LO 60.2: Compare the various liquidity horizons proposed by the Fundamental Review of the Trading Book (FRTB) for different asset classes and explain how a bank can calculate its expected shortfall using the various horizons.

According to the Basel Committee, a liquidity horizon (LH) is the time required to execute transactions that extinguish an exposure to a risk factor, without moving the price of the hedging instruments, in stressed market conditions. The standard 10-day LH was not deemed appropriate given the actual variations in liquidity of the underlying transactions. Five different liquidity horizons are now in use: 10 days, 20 days, 60 days, 120 days, and 250 days. Consider the 60-day horizon, which is essentially three months worth of trading days. The calculation of regulatory capital for a 60-day horizon is intended to shelter a bank from significant risks while waiting three months to recover from underlying price volatility.

Under FRTB proposals, every risk factor is assigned a liquidity horizon for capital calculations. For example, investment grade sovereign credit spreads are assigned a 20- day horizon, while non-investment grade corporate credit spreads are assigned a 120-day horizon and structured products have a 250-day horizon. See Figure 2 for a sample listing of liquidity horizons.

Figure 2: Allocation of Risk Factors to Liquidity Horizons

Risk Factors

Horizon (in Days)

Interest rate (EUR, USD, GBP, AUD, JPY, SEK, and CAD) Interest rate (other) Interest rate at-the-money (ATM) volatility Credit spread: sovereign, investment grade Credit spread: sovereign, non-investment grade Credit spread: corporate, investment grade Credit spread: corporate, non-investment grade Credit spread: structured products Equity price: large cap Equity price: small cap Equity price: large cap ATM volatility Equity price: small cap ATM volatility FX rate (liquid currency pairs) FX rate (other currency pairs) FX volatility Energy price Precious metal price Energy price ATM volatility Precious metal ATM volatility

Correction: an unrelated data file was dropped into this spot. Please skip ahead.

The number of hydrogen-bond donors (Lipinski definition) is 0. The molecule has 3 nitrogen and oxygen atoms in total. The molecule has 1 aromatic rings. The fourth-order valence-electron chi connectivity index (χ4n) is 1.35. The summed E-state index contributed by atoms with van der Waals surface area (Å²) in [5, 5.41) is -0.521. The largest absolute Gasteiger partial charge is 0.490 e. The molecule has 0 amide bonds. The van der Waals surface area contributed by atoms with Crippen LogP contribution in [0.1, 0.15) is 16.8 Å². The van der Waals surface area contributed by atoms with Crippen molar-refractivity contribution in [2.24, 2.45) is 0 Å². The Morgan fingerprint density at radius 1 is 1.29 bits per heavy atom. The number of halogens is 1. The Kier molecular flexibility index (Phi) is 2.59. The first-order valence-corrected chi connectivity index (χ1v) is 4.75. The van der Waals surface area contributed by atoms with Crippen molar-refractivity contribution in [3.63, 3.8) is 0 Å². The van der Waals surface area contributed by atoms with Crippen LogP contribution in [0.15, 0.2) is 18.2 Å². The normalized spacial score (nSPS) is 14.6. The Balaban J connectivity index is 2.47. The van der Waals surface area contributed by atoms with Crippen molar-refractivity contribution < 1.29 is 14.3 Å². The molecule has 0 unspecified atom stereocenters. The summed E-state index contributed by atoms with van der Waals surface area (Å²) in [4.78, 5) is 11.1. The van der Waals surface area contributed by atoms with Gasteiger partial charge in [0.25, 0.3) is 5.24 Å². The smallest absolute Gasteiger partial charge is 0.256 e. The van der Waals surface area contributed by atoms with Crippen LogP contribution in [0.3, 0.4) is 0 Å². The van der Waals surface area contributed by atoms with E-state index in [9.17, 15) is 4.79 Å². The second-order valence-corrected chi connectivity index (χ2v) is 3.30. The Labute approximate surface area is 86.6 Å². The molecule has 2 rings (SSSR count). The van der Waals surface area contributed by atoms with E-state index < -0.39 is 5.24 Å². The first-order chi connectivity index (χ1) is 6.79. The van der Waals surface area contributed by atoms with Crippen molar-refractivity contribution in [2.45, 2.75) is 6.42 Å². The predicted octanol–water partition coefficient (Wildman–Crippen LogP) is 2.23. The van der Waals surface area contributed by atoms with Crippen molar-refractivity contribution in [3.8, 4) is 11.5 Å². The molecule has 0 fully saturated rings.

10 20 60 20 60 60 120 250 10 20 20 120 10 20 60 20 20 60 60

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The Basel committees original idea was to utilize overlapping time periods for stress testing. They initially wanted to find a time periods expected shortfall (ES) by scaling smaller time periods up to longer time periods using a series of trials. Consider a bank that has a 10- day risk asset, like large-cap equity, and a 120-day risk asset, like a non-investment grade corporate credit spread. In the first trial, they would measure the stressed P&L changes from Day 0 to Day 10 for the large-cap equity and also the value change from Day 0 to Day 120 for the non-investment grade corporate credit spread. The next trial would measure the change from Day 1 to Day 11 on the large-cap equity and from Day 1 to Day 121 for the credit spread. The final simulated trial would measure Day 249 to Day 259 for the large- cap equity and Day 249 to Day 369 for the credit spread. The ES used would then be the average loss in the lower 2.5% tail of the distribution of the 250 trials.

After the initial idea was submitted for comments, it was revised in December 2014 to incorporate five categories. The rationale was to reduce implementation costs. The updated categories are as follows: Category 1 is for risk factors with 10-day horizons. Category 2 is for risk factors with 20-day horizons. Category 3 is for risk factors with 60-day horizons. Category 4 is for risk factors with 120-day horizons. Category 5 is for risk factors with 250-day horizons. Using this revised, categorical process attempts to account for the fact that risk factor shocks might not be correlated across liquidity horizons.

This proposed new process is formally known as the internal models-based approach (IMA). In the internal models-based approach, expected shortfall is measured over a base horizon of 10 days. The expected shortfall is measured through five successive shocks to the categories in a nested pairing scheme using ES15. ESj is calculated as a 10-day shock with intense volatility in all variables from category 15. ES2 is calculated as a 10-day shock in categories 25, holding category 1 constant. ES3 is calculated as a 10-day shock in categories 35, holding category 1 and 2 constant. ES4 is calculated as a 10-day shock in categories 45, holding categories 13 constant. The final trial, ES5, is calculated as a 10-day shock in category 5, holding categories 14 constant. The idea is to measure the hit to the banks P&L for ES15. The overall ES is based on a waterfall of the categories, as described above, and is scaled to the square root of the difference in the horizon lengths of the nested risk factors. This relationship is shown in the following formula:

Until the internal models-based approach has been formally approved, banks must continue to use what is known as the revised standardized approach. This process groups risk assets with similar risk characteristics into buckets, which are essentially just organized around

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liquidity horizons. The standardized risk measure for each bucket is then calculated using the following formula:

+ 2 ^ y ^ p ijw iw jv iv j

i

i

j*
*

# LO 60.2: Compare the various liquidity horizons proposed by the Fundamental